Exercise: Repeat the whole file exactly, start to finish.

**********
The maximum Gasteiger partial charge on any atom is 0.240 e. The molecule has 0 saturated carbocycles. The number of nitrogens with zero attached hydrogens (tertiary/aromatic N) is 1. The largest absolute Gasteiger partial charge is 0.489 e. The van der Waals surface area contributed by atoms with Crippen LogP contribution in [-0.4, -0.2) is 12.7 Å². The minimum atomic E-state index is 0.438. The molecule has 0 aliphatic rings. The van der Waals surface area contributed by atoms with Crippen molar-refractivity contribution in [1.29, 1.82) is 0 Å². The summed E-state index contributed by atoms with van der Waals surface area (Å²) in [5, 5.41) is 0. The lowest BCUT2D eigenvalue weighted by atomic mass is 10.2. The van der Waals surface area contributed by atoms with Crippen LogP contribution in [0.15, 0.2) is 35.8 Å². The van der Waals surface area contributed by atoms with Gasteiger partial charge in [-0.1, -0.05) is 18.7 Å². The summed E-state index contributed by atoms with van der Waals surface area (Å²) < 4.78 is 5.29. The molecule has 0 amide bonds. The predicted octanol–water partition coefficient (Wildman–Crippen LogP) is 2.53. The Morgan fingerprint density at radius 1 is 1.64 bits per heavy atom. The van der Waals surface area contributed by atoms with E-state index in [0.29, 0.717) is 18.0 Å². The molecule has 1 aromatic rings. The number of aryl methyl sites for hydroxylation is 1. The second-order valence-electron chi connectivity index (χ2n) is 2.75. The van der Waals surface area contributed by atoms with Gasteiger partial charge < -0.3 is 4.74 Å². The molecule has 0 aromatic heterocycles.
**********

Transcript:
The maximum Gasteiger partial charge on any atom is 0.240 e. The molecule has 0 saturated carbocycles. The number of nitrogens with zero attached hydrogens (tertiary/aromatic N) is 1. The largest absolute Gasteiger partial charge is 0.489 e. The van der Waals surface area contributed by atoms with Crippen LogP contribution in [-0.4, -0.2) is 12.7 Å². The minimum atomic E-state index is 0.438. The molecule has 0 aliphatic rings. The van der Waals surface area contributed by atoms with Crippen molar-refractivity contribution in [1.29, 1.82) is 0 Å². The summed E-state index contributed by atoms with van der Waals surface area (Å²) in [5, 5.41) is 0. The lowest BCUT2D eigenvalue weighted by atomic mass is 10.2. The van der Waals surface area contributed by atoms with Crippen LogP contribution in [0.15, 0.2) is 35.8 Å². The van der Waals surface area contributed by atoms with Gasteiger partial charge in [-0.1, -0.05) is 18.7 Å². The summed E-state index contributed by atoms with van der Waals surface area (Å²) < 4.78 is 5.29. The molecule has 0 amide bonds. The predicted octanol–water partition coefficient (Wildman–Crippen LogP) is 2.53. The Morgan fingerprint density at radius 1 is 1.64 bits per heavy atom. The van der Waals surface area contributed by atoms with E-state index in [0.29, 0.717) is 18.0 Å². The molecule has 1 aromatic rings. The number of aryl methyl sites for hydroxylation is 1. The second-order valence-electron chi connectivity index (χ2n) is 2.75. The van der Waals surface area contributed by atoms with Gasteiger partial charge < -0.3 is 4.74 Å². The molecule has 0 aromatic heterocycles.